Nakaupo at nakahalukipkip sa isang sulok ng aming tahanan ang aking nanay. Siya ay dumadalaw sa amin dito sa Amerika, at mahigit dalawang buwan na rin siyang namalagi dito. Ito ay pangatlong pagkakataon niyang makarating dito sa aming lugar. Ang unang dalaw niya dito, mga ilang taon na ang nakalilipas, ay sa kalagitnaan ng tag-lamig, dahil gusto raw niyang masaksihan ang niyebe. Ngunit dahil sa sumusuot sa butong ginaw ng tag-lamig dito, ay ayaw na niyang manatili at maranasang muli ang tagginaw.

Dahil na rin siguro sa kanyang edad, ay hindi na siya mahilig mag-lalabas at mamasyal. Pinipili pa niyang umupo sa isang tabi at maiwan na lamang sa loob ng aming bahay. Masaya na siya sa panonood sa kanyang mga apo, o dumungaw sa bintana at magmasid sa kapaligirang mundo na patuloy sa pag-ikot. Maaring maligaya na siya na magbalik tanaw na lamang sa mga kasaysayan ng kanyang buhay.

Lahat ay nagbabago. Walang sinisino.

Malaki na rin ang ipinagbago ng aking ina mula ng ako’y unang tumulak parito sa Amerika. Hukot na ang kanyang tindig. Mahina na ang kanyang mga kamay: mga kamay na minsang panahon ay malalakas sa pag-aaruga sa aking kabataan. Malabo na rin ang kanyang mga mata: mga matang minsa’y kay linaw sa pagbabantay noon sa aking kalikutan. Purol na rin ang kanyang pandinig: mga tengang dati-rati ay matalas na dumidinig ng aking mga iyak at tawag. Mabagal na rin ang kanyang mga hakbang: mga hakbang na noon ay mabibilis sa paghabol sa aking kamusmusan, para ako’y malayo sa panganib.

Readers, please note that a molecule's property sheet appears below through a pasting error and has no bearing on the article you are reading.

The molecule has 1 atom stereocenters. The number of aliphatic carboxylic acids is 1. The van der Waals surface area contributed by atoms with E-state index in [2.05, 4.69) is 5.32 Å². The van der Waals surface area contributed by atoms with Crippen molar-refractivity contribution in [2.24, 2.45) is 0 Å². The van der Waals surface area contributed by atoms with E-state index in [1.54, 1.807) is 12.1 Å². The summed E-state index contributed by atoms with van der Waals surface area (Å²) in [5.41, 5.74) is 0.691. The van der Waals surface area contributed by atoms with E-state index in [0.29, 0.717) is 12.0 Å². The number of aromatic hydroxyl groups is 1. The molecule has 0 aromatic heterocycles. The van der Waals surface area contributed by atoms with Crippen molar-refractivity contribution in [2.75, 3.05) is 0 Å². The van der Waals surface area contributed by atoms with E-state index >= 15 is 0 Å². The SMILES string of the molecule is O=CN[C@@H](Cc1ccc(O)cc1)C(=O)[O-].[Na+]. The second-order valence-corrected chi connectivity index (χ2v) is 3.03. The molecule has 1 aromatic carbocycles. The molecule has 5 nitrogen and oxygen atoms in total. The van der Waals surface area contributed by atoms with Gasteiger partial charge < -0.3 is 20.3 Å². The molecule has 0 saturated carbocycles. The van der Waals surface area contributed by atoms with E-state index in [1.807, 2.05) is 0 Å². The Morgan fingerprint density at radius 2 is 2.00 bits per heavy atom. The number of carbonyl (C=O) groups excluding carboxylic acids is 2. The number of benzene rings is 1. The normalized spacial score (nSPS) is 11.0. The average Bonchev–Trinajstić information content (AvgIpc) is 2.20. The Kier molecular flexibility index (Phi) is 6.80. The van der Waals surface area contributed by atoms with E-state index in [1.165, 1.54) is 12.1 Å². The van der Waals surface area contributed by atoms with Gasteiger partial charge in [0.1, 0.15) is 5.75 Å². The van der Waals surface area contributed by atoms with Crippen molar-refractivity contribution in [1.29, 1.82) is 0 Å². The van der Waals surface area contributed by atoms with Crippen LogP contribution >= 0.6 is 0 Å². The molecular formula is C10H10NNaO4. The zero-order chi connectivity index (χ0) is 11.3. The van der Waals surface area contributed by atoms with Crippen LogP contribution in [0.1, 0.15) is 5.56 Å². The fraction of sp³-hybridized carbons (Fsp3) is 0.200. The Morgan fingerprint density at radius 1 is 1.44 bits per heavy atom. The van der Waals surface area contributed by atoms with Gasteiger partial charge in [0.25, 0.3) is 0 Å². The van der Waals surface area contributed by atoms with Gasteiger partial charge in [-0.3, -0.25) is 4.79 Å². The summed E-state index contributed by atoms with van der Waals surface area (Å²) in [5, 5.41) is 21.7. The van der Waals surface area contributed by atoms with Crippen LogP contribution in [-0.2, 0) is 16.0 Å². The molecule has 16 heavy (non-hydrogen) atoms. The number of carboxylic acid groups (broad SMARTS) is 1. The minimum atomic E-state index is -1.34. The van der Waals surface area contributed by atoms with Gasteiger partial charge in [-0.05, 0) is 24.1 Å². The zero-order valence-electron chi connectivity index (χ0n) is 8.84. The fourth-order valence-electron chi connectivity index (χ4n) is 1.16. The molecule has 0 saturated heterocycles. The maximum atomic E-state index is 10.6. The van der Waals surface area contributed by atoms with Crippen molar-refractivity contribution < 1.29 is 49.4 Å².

Pana-panahon lamang ang lahat, ika nga nila. Ang oras ay tumatakbo, hindi naghihintay kaninuman.

Ilang araw pa ay tutulak na muling pabalik sa Pilipinas ang aking nanay, parang ibong manglalakbay na lumilipad patungong timog upang tumakas sa nagbabadyang masungit na taglamig.

Hindi ko alam kung ilang pag-kikita at ilang pag-papaalam pa ang nalalabi sa amin. Panahon lamang ang makapagsasabi. Sana ay nakapagdulot ako ng kasiyahaan bilang isang anak sa aking ina. Ito lamang ang pinaka-matamis na ala-alang maipapabaon ko sa kanya.

Hindi magtatagal ay mauubos at mahuhulog na rin ang lahat ng dahon sa mga puno, at matitira na lamang ay mga hubad na sanga at tangkay nito. Mananatili itong pawang tigang at patay…… hanggang sa panahon ng tag-sibol at muling magsisimula ang panibagong buhay.